That, to me, is the point about Santa claus. Contrary to Christopher Michael's assertion, nobody wants kids to believe that St. Nicholas of Smyrna has, upon his death, become a creature who literally flies across the entire face of the Earth over one 24-hour period, delivering presents to all good children. (Ironically, as a saint he's in a better position than ever to actually succeed in such a task.) When kids stop believing it, parents don't normally protest. So, why tell them that when it's not the literal truth? For the same reason that Edmund Gwynn teaches Natalie Wood how to be a monkey. It's for the fun and the wonder of it all.
I grant Christopher's statement that the actual virgin birth of Jesus is more wonderful still; that should go without saying. I just don't think that one necessarily banishes the other. Before one gets iconoclastic about Santa, remember that the birth of Jesus is also a mythic truth. One of the reasons why the iconoclasts are always glumly debunking Jesus is that they only see that side of His story, the mythic side, and miss that it is also the literal truth. I would likewise hate to see anyone make the opposite error, and insist on literal truth to the exclusion of the mythological tone of it. When Man fell, we lost our integrity - and in that fall many things were broken, including the union of myth and fact. I am convinced that God knows we need both things - to cling to truth with our minds as a fact AND to cling to it in our imaginations as a myth - and when He came to set all things right, that breach was one of the things He healed. His life story is the factual myth, and it addresses us as complete creatures, not merely as minds or souls.
To my thinking, it is thus a mistake to so cling to one side of understanding that we lose the other. One is perfectly welcome to concentrate only on the life story of St. Nicholas, bishop of Smyrna, and dismiss as folderol the myth of old Kris Kringle. But one should also be perfectly welcome to indulge the myth of Santa rocketing around the world in a reindeer-drawn sleigh and a sack of toys. Certainly I think that those who chose one way shouldn't be looked down upon by the others.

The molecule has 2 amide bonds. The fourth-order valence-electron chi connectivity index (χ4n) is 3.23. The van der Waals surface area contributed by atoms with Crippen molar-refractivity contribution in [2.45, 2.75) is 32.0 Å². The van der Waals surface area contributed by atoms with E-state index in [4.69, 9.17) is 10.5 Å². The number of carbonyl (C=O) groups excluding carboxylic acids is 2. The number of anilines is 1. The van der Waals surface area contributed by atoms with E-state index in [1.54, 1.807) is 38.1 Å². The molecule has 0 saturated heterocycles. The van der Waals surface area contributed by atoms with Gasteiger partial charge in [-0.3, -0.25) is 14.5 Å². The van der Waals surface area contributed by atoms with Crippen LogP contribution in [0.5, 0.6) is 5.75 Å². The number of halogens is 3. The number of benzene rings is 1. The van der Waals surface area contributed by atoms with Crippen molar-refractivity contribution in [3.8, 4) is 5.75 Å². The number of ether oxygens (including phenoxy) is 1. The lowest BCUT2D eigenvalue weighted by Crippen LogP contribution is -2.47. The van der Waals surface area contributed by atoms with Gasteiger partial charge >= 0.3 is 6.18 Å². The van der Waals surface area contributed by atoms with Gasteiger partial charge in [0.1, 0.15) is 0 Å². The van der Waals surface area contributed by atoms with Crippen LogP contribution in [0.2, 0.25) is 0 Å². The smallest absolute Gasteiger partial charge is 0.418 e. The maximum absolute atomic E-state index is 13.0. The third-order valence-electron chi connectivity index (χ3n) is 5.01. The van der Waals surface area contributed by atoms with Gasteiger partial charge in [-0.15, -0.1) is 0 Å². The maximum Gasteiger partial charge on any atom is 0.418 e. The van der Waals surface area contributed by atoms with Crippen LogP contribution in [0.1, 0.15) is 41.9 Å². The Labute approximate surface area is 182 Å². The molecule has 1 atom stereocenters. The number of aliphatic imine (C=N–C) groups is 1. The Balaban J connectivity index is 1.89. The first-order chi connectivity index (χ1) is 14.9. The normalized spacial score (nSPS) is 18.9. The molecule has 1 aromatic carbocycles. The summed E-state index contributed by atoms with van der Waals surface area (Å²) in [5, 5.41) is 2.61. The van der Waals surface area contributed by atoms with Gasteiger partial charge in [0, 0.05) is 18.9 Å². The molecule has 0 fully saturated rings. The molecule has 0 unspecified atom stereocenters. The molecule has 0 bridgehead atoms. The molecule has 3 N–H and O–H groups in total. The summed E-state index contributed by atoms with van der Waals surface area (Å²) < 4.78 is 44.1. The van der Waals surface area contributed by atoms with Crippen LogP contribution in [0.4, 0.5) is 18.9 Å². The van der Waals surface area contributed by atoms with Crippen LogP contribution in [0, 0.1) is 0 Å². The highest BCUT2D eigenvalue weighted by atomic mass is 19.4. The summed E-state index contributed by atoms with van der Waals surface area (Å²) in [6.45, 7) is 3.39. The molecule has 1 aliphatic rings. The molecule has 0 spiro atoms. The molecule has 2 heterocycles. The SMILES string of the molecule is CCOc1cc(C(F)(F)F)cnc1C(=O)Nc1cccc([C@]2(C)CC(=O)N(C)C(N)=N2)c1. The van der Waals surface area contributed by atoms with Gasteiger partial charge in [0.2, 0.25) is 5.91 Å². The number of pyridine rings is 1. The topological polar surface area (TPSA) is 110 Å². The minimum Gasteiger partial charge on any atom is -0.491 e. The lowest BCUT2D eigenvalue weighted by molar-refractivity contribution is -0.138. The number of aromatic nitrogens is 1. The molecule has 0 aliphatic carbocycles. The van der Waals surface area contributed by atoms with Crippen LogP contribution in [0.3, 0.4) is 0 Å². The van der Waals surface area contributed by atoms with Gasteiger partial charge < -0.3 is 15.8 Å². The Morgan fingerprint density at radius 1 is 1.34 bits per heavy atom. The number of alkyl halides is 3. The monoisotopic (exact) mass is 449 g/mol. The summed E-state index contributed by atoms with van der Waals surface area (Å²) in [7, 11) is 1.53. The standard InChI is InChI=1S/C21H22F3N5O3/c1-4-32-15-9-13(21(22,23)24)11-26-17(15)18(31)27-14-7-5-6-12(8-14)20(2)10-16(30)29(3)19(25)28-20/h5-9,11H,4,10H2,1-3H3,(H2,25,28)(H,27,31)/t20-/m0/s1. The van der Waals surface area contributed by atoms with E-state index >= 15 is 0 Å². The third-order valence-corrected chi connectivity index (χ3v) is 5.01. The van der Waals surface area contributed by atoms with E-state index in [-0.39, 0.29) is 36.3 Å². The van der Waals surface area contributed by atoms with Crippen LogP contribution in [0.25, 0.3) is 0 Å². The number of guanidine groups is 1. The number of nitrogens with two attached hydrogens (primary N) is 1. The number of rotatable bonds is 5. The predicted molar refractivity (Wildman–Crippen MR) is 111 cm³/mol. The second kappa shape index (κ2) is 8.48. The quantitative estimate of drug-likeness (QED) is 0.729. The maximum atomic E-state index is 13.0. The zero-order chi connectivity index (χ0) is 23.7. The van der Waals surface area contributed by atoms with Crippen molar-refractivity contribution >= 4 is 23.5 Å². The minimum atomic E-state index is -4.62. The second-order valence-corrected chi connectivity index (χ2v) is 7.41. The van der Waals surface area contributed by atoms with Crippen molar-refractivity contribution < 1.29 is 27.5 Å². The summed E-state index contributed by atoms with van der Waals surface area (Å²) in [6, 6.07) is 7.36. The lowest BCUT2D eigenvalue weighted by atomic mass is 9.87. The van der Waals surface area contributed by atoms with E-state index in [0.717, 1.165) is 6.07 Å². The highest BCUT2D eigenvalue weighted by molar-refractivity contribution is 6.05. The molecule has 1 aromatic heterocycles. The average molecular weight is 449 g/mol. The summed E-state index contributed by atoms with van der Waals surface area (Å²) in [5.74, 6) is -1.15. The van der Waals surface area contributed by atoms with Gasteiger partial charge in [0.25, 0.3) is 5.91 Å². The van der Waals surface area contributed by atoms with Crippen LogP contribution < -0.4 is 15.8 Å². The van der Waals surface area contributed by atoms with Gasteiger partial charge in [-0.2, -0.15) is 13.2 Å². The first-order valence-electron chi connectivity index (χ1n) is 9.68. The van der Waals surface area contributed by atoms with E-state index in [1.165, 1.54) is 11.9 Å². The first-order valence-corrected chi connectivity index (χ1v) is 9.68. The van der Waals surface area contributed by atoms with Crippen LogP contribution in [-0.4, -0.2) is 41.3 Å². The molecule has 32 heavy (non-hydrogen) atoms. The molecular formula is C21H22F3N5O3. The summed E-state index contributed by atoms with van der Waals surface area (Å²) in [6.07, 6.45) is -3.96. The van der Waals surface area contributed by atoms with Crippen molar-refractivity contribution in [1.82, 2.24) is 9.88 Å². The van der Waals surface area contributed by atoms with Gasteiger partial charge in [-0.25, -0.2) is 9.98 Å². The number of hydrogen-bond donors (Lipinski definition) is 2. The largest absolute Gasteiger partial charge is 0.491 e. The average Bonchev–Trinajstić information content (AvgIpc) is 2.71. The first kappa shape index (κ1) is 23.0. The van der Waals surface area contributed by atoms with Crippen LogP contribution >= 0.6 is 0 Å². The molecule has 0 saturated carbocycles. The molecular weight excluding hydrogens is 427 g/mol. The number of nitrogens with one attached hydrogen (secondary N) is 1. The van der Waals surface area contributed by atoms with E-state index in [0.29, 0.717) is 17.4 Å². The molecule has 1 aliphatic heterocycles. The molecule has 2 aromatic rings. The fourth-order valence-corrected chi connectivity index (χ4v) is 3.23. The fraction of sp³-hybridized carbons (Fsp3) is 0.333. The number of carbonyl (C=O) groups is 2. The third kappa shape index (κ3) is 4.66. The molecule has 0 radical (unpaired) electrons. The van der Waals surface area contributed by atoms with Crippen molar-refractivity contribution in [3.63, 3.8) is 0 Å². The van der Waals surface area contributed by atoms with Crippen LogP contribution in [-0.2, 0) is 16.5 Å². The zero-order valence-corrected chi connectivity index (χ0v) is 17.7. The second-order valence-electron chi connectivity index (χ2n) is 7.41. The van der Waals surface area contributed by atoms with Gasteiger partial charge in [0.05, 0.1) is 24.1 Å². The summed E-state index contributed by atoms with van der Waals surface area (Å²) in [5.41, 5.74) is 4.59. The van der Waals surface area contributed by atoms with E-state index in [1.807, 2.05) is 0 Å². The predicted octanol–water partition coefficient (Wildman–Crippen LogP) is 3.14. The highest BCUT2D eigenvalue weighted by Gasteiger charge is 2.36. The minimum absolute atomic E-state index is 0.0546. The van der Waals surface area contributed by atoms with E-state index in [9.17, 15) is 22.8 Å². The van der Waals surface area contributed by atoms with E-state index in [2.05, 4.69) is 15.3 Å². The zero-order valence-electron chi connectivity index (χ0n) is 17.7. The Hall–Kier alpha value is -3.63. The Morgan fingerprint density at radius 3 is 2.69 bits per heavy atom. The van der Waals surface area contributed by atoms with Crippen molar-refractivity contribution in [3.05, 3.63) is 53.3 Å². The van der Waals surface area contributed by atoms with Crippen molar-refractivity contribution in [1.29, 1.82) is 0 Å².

In fact, I don't particularly mind that Christopher Michael thinks it all stuff and nonsense... only that he thinks that nobody else should have their fun either. I understand that he thinks it's a danger to the soul - but I don't agree with him in the least. Children play. I disagree with his contention that kids should have a sense of wonder about Christ instead, because in Christian homes I've never seen one offered as a substitute for the other... the kids get to have both. It's not that the childhood wonder is misplaced, but that it is so abundant that it cannot be confined. Even fairly normal kids find magic in all manner of commonplace things. They refuse to step on colored squares on a supermarket floor because they're made of lava, or ride their beds on the high seas in search of adventure. Kids believe in Santa for the same reason that they can't dribble a ball in the driveway without counting "3... 2.... 1!" and then launching a shot at the buzzer. No kid ever pretended to work a walk in the third inning of a May matinee; every last one of them has had about a thousand at-bats with the bases loaded and two outs in the World Series. When December rolls around they see the whole world adorn itself, prepare feasts, and build up to a great celebration; their family puts up a tree and a nativity, and (in the observant families) they say Advent prayers and hear about the coming birth of Jesus in church. Then, upon waking one morning they find presents underneath their tree. That moment is magic. The whole Santa story fits in very well with such a wonder as to get gifts simply because it is someone else's Birthday, even if the kids are old enough to know who did all the buying and wrapping. If all goes well they are taught to do the buying and wrapping themselves; not to replace the wonder, but to take part in it.
update, 12/17 - turns out that commenter Haus Frau DID toss in a quote, and I missed it. Drat. But thanks to all for a lively discussion on the original thread, and to the CMR folks for linking this in their "Creative Minority Reader" section. And welcome to the Hive, all newcomers!